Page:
I’ll bet you have never heard of the NEAR warning system. This effort to put nuclear attack warning buzzers in every home and office was a near miss.
Towards the end of the CONELRAD era, there were plans for nationwide emergency warning systems that never happened. The most interesting is the National Emergency Alarm Repeater System, or NEAR. Several governments designed, built and tested the system in North America and Europe. But it was never implemented.
NEAR was based on power line communications and was proposed in 1956. The idea was that every home and business would have this little black box plugged into its AC power. During an emergency, government would be able to sound a buzzer in every home within 30 seconds. The benefit of the NEAR warning was that it did not require broadcasters, and would work even if citizens did not have a radio or television turned on, or a siren in the neighborhood. Power utilities would become emergency broadcasters.
The program ran from 1956-1966. Thousands of these NEAR warning devices were manufactured and tested in several communities. Although sponsored by the Federal Civil Defense Administration, there was a lot of confusion about the roll-out. The devices cost around five dollars to manufacture at the time, which was not cheap. It was unclear who would pay the cost or how their use would be mandated. A December 1961 article in Electrical World described these uncertainties. While the Office of Civil Defense viewed NEAR as a done deal, the power utilities indicated they had received no communication or instructions from government. Not surprisingly, each party thought someone else should pay the freight. And while the system was tested in several jurisdictions between 1962-1964, it does not appear any of the issues were resolved.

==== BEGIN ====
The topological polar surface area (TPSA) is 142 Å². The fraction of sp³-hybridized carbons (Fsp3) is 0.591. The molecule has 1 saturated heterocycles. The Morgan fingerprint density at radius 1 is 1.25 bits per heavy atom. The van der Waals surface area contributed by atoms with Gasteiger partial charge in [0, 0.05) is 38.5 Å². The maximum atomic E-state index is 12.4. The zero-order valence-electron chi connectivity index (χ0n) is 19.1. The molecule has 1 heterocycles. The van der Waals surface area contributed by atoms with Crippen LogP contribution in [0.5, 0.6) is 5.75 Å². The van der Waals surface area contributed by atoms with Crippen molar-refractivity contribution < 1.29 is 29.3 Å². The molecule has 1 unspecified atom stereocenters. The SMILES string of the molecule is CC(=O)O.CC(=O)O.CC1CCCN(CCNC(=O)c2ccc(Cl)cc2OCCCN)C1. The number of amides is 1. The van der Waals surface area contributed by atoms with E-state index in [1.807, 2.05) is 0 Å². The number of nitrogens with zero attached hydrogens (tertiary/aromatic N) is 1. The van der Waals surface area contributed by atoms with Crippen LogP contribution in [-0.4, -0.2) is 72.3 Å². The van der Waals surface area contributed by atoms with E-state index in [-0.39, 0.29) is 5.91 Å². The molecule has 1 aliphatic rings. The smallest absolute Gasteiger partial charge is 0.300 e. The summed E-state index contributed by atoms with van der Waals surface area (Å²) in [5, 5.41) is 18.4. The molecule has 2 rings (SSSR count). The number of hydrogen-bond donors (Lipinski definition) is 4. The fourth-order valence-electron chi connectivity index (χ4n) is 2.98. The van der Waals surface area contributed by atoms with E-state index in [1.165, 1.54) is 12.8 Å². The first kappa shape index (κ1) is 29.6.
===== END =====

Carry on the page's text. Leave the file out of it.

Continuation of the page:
By 1963, the new Emergency Broadcast System was created with broadcasters. In 1966, NEAR was discontinued and a large inventory of “black boxes” was scrapped. Historians believe that 100,000 of these receivers were produced at a cost of $5-10 million, and another million was spent on research and development. Only around 1500 were ever used in a few tests.
NEAR Warning Power Line Communication
Authorities would send the emergency signal via a 270 Hz tone over utility power lines. Originally, the tone was to be at 240 Hz, but these were interfered with by power devices. According to the patent, the tone was to be transmitted over a 50 kHz carrier wave for three minutes. Hams would recognize the NEAR warning as a form of power line communication.
There are many reasons the NEAR warning system might not have worked very well. First, what do you do when you hear the buzzer (other than being alarmed?) Second, what if the power went out? Clearly an EMP from a nuclear blast would have cause massive power failures. Third, would citizens really pay $5-$10 for these devices and how many would actually do so?
All in all, a little known chapter in emergency broadcasting history about the expensive system that never was. If you want to find out more, watch Season 7 Episode 8 of History Detectives on PBS.